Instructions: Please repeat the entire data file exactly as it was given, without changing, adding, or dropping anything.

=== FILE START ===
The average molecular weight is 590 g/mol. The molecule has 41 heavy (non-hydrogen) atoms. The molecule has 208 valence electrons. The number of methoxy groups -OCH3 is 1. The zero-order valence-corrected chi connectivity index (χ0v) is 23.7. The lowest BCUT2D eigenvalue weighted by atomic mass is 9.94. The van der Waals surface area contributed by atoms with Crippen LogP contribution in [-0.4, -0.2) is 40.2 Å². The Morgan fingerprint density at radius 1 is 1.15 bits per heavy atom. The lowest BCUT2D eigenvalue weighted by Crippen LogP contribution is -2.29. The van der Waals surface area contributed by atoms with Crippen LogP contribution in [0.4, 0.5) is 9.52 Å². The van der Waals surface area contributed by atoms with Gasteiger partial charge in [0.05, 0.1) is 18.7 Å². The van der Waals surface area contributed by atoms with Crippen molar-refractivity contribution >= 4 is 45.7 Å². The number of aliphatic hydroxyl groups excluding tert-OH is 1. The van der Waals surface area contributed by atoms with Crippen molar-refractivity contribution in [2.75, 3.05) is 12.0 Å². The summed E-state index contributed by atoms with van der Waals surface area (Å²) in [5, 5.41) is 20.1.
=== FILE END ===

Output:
The average molecular weight is 590 g/mol. The molecule has 41 heavy (non-hydrogen) atoms. The molecule has 208 valence electrons. The number of methoxy groups -OCH3 is 1. The zero-order valence-corrected chi connectivity index (χ0v) is 23.7. The lowest BCUT2D eigenvalue weighted by atomic mass is 9.94. The van der Waals surface area contributed by atoms with Crippen LogP contribution in [-0.4, -0.2) is 40.2 Å². The Morgan fingerprint density at radius 1 is 1.15 bits per heavy atom. The lowest BCUT2D eigenvalue weighted by Crippen LogP contribution is -2.29. The van der Waals surface area contributed by atoms with Crippen LogP contribution in [0.4, 0.5) is 9.52 Å². The van der Waals surface area contributed by atoms with Gasteiger partial charge in [0.05, 0.1) is 18.7 Å². The van der Waals surface area contributed by atoms with Crippen molar-refractivity contribution >= 4 is 45.7 Å². The number of aliphatic hydroxyl groups excluding tert-OH is 1. The van der Waals surface area contributed by atoms with Crippen molar-refractivity contribution in [2.75, 3.05) is 12.0 Å². The summed E-state index contributed by atoms with van der Waals surface area (Å²) in [5, 5.41) is 20.1.